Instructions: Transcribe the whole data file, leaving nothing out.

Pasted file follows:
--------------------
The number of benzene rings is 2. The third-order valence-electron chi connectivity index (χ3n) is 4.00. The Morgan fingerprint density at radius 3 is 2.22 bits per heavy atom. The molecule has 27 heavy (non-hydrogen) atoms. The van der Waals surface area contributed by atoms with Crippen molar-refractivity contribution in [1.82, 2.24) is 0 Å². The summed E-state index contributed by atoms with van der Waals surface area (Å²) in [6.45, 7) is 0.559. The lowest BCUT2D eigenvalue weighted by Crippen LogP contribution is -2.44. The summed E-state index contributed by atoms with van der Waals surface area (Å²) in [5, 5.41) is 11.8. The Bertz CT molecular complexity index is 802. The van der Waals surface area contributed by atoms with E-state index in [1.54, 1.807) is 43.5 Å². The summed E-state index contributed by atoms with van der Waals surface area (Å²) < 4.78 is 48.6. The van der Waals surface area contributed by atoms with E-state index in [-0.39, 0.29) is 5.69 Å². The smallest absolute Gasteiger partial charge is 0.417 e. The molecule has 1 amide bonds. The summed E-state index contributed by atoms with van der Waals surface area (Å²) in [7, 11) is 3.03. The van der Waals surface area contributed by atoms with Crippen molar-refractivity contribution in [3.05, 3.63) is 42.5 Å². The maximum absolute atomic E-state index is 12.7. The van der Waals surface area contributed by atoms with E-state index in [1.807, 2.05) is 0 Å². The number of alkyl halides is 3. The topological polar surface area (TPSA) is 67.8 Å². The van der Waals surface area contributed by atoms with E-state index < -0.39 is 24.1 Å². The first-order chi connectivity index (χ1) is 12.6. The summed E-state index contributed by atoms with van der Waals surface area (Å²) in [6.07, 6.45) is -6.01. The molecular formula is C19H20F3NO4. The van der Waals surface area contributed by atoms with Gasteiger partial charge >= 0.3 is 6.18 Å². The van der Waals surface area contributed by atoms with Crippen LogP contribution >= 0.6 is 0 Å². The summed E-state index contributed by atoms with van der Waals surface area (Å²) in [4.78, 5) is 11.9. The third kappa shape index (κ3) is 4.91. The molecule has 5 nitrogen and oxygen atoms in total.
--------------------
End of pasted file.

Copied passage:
The number of benzene rings is 2. The third-order valence-electron chi connectivity index (χ3n) is 4.00. The Morgan fingerprint density at radius 3 is 2.22 bits per heavy atom. The molecule has 27 heavy (non-hydrogen) atoms. The van der Waals surface area contributed by atoms with Crippen molar-refractivity contribution in [1.82, 2.24) is 0 Å². The summed E-state index contributed by atoms with van der Waals surface area (Å²) in [6.45, 7) is 0.559. The lowest BCUT2D eigenvalue weighted by Crippen LogP contribution is -2.44. The summed E-state index contributed by atoms with van der Waals surface area (Å²) in [5, 5.41) is 11.8. The Bertz CT molecular complexity index is 802. The van der Waals surface area contributed by atoms with E-state index in [1.54, 1.807) is 43.5 Å². The summed E-state index contributed by atoms with van der Waals surface area (Å²) < 4.78 is 48.6. The van der Waals surface area contributed by atoms with E-state index in [-0.39, 0.29) is 5.69 Å². The smallest absolute Gasteiger partial charge is 0.417 e. The molecule has 1 amide bonds. The summed E-state index contributed by atoms with van der Waals surface area (Å²) in [7, 11) is 3.03. The van der Waals surface area contributed by atoms with Crippen molar-refractivity contribution in [3.05, 3.63) is 42.5 Å². The maximum absolute atomic E-state index is 12.7. The van der Waals surface area contributed by atoms with E-state index in [1.807, 2.05) is 0 Å². The number of alkyl halides is 3. The topological polar surface area (TPSA) is 67.8 Å². The van der Waals surface area contributed by atoms with E-state index < -0.39 is 24.1 Å². The first-order chi connectivity index (χ1) is 12.6. The summed E-state index contributed by atoms with van der Waals surface area (Å²) in [6.07, 6.45) is -6.01. The molecular formula is C19H20F3NO4. The van der Waals surface area contributed by atoms with Gasteiger partial charge >= 0.3 is 6.18 Å². The van der Waals surface area contributed by atoms with Crippen LogP contribution >= 0.6 is 0 Å². The summed E-state index contributed by atoms with van der Waals surface area (Å²) in [4.78, 5) is 11.9. The third kappa shape index (κ3) is 4.91. The molecule has 5 nitrogen and oxygen atoms in total.